Lake Of Stars
Mats Fredrix is the Content Creator on the 2023 Tour d’Afrique from Nairobi to Cape Town. He sends his second report from Lake Malawi .
“Vivid hues of green!” is the reply riders Patrick and Stephen give when asked what the first thing is that pops into their heads when they reflect on their time in Malawi. Before quickly adding, “water, rain and moisture.” It is quite the contrast to Kenya and Tanzania, never mind thinking back on Egypt and Sudan. This extreme change in climate and vegetation has one main cause: Lake Malawi. It’s the name you find on Google Maps, though it’s not entirely without debate, as you would expect when both Tanzania and Mozambique also border it. In Tanzania, the lake is called Lake Nyasa, as it was once called in colonial times, while the Mozambican name for it is Lago Niassa. Google has settled on Lake Malawi, to the great frustration of these nations. It is understandable as the lake plays such an integral part to Malawi, making up roughly a quarter of the whole country. Formed by the Great Rift Valley, the lake is the ninth largest in the world and the fourth deepest. On top of that, the lake is home to more species of indigenous fish than any other in the world.
It’s quite an impressive body of water to be cycling next to, as the Tour d’Afrique does for three full days. The riders also enjoy a rest day on the lake at the Chitimba Beach camp before turning inland and Malawi’s impressive “vivid hues of green”. As rider Bas said on the first riding day leaving the lake, “It was like we were cycling in Scandinavia! Never expected to see all those pine trees!”
Also closely associated with Malawi is Dr. David Livingstone according to Tour Leader Colleen during one of the chats we have every time we enter a new country. Though his influence is unmistakable all over these parts of Africa, Malawi really does bear his stamp more than any other. He was the first European to map out the lake and the country’s capital, Blantyre, is named after his birthplace in Scotland. It is also thanks to Livingstone that the lake received one of its more magical nicknames, ‘The Lake of Stars.’ That is what he called it after observing the lamps on the tiny fishing boats at night. Another, slightly more statistical, nickname for the lake is, ‘Calendar Lake’, due to its measurements. It’s 365 miles from top to bottom, 52 miles at its widest point, and 12 major rivers flow into it.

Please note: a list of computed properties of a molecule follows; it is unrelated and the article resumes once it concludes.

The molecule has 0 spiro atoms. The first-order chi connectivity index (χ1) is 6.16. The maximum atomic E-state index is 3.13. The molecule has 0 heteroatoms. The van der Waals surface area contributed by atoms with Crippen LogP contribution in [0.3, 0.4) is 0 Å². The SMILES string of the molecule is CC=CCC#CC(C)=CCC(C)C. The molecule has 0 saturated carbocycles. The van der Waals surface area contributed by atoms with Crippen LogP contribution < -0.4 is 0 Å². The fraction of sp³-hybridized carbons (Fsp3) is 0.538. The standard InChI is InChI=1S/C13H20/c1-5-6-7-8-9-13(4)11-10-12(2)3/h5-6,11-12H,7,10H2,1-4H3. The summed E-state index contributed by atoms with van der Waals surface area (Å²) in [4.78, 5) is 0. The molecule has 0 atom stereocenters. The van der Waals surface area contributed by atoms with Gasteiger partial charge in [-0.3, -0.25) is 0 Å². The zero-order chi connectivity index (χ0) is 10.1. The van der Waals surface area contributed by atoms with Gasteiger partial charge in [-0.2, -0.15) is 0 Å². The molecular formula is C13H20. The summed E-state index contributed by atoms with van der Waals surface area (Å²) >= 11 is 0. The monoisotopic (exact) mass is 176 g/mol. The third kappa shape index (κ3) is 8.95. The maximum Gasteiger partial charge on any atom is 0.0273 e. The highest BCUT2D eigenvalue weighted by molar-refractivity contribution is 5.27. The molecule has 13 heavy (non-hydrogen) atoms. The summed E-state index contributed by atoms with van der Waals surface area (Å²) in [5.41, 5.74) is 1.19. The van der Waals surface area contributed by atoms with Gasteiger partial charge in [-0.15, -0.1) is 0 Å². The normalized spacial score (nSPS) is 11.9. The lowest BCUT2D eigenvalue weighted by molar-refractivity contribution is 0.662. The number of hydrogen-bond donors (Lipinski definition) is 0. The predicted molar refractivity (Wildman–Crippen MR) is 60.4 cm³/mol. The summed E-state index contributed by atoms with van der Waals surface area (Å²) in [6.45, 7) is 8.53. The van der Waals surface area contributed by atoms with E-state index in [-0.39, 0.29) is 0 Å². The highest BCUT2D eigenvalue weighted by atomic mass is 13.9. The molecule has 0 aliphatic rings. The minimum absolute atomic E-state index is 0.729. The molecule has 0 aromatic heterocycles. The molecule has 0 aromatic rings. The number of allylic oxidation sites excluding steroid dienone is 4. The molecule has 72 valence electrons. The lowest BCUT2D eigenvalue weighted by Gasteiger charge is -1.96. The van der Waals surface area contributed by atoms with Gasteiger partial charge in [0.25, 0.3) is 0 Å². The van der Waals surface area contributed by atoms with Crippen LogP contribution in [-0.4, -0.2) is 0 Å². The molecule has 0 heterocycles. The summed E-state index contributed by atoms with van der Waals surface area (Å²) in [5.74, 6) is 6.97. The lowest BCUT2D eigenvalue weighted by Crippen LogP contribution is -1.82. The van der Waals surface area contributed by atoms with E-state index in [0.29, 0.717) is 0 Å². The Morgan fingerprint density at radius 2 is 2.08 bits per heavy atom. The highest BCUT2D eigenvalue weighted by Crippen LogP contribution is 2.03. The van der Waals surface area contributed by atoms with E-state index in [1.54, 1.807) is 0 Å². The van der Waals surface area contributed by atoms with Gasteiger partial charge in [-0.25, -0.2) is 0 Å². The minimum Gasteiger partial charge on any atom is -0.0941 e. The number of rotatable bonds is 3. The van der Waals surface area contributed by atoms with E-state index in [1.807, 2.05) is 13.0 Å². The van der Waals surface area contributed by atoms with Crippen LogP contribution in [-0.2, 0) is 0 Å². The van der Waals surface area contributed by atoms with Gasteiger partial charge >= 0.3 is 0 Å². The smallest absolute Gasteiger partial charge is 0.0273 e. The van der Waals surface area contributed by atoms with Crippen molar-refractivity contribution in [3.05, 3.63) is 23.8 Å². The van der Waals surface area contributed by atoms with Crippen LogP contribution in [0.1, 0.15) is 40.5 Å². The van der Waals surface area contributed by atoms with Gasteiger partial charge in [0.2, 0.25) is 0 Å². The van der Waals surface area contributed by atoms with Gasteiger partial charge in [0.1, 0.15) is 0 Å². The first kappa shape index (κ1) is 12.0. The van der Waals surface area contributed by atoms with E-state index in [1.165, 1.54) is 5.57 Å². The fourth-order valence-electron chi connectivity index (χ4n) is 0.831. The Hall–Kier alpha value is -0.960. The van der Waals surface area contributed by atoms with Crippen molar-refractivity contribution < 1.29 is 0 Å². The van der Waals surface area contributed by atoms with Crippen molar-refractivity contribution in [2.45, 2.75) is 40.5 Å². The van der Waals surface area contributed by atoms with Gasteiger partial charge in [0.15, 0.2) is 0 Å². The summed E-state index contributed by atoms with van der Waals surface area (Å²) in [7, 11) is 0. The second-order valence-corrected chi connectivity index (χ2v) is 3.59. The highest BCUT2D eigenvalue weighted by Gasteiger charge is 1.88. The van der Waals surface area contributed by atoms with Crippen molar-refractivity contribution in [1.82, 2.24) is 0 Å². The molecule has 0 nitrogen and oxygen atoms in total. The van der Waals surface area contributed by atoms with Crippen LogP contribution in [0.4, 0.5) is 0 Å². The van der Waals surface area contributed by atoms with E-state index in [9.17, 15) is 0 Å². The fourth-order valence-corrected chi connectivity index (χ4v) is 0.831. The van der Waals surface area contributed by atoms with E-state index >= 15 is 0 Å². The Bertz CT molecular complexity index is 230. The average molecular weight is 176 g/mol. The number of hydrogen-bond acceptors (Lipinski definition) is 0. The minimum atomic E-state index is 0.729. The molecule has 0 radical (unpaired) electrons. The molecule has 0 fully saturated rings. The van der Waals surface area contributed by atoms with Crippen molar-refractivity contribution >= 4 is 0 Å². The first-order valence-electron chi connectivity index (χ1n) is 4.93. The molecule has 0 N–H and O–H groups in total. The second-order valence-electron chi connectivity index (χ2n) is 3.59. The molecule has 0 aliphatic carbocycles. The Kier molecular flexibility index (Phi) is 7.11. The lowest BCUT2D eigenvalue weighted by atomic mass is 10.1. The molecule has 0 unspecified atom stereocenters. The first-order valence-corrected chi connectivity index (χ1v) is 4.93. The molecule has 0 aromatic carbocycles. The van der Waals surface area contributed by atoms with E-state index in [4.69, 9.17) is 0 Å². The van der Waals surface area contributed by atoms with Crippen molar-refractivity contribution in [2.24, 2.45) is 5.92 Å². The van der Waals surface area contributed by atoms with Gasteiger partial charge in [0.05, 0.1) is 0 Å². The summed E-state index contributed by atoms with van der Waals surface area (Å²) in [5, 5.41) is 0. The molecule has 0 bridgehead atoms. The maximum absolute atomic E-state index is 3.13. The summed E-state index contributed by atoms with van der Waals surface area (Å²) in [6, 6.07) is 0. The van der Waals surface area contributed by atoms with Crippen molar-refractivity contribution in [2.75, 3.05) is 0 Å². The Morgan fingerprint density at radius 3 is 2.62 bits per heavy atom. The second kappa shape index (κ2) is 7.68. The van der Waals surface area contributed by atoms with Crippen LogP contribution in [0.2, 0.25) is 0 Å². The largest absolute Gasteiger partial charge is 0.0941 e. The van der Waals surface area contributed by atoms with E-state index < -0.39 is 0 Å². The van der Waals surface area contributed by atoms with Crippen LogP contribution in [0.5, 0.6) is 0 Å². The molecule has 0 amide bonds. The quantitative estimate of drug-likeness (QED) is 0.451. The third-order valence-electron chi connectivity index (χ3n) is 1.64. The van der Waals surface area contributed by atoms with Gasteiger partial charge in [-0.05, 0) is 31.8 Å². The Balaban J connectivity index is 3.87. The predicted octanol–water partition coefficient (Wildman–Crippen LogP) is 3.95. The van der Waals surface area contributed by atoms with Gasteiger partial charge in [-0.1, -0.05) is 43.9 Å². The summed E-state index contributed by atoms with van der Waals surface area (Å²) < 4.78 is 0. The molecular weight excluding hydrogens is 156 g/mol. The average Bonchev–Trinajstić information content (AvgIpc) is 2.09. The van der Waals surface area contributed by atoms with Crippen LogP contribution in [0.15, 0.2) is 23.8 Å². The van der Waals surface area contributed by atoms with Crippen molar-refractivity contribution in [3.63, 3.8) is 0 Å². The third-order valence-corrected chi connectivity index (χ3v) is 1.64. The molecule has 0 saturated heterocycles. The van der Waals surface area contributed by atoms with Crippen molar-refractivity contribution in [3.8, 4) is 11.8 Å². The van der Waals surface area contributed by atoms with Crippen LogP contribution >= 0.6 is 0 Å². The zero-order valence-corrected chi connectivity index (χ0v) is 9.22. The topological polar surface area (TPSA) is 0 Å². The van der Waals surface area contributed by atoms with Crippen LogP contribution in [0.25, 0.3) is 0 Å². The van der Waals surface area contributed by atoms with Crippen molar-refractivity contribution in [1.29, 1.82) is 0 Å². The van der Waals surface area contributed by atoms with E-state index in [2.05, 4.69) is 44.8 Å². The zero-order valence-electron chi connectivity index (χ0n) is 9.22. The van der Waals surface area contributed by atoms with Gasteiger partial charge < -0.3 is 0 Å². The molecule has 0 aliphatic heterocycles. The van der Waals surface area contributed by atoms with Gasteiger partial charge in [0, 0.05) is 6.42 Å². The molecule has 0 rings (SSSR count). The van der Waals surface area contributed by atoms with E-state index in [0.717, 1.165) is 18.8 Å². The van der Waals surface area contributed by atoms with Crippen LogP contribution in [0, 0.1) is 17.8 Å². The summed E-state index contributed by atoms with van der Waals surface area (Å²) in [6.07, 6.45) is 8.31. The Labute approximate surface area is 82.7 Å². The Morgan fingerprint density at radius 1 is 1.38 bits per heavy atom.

Colleen went on to explain the country’s bond with one of the world’s most famous explorers. His missionary work in Malawi is unmistakable. A 2012 study showed over 85% of the country’s 11 million people are Christian, so there’s a church or chapel in even the tiniest villages. One of the reasons he pledged himself to introducing Christianity into the area was to counteract and abolish the slave trade. In 1861 he came across the slave trade at its peak in Nkhotakota, where a Swahili-Arab slave trader called Jumbe was organizing expeditions to capture slaves and was sending them via slave routes, essentially death marches, to slave markets. Horrified by this, Livingstone managed to set up a treaty to end this practice. Although this agreement was short-lived, it is considered the basis for the complete abolishment of the slave trade in the area when it came under the British protectorate in 1891.
For one of the best views over the Lake Malawi, there is a hike up the Chombe Plateau, close to the town of Livingstonia, which one can reach by foot from the Chitimba Beach campsite. A 6-hour mountain hike isn’t exactly a recommended rest day activity for the Tour d’Afrique riders who by this time have learned to take the ‘rest’ in rest day quite literally. In any case, the view of the Chombe mountain plateau from the beach is quite impressive enough and with a staff vs. riders volleyball game planned, there’s a whole month of bragging rights on the line.
Our original trans-continental journey and flagship expedition crosses Africa from north to south, covering 10 countries in all. Beginning at the...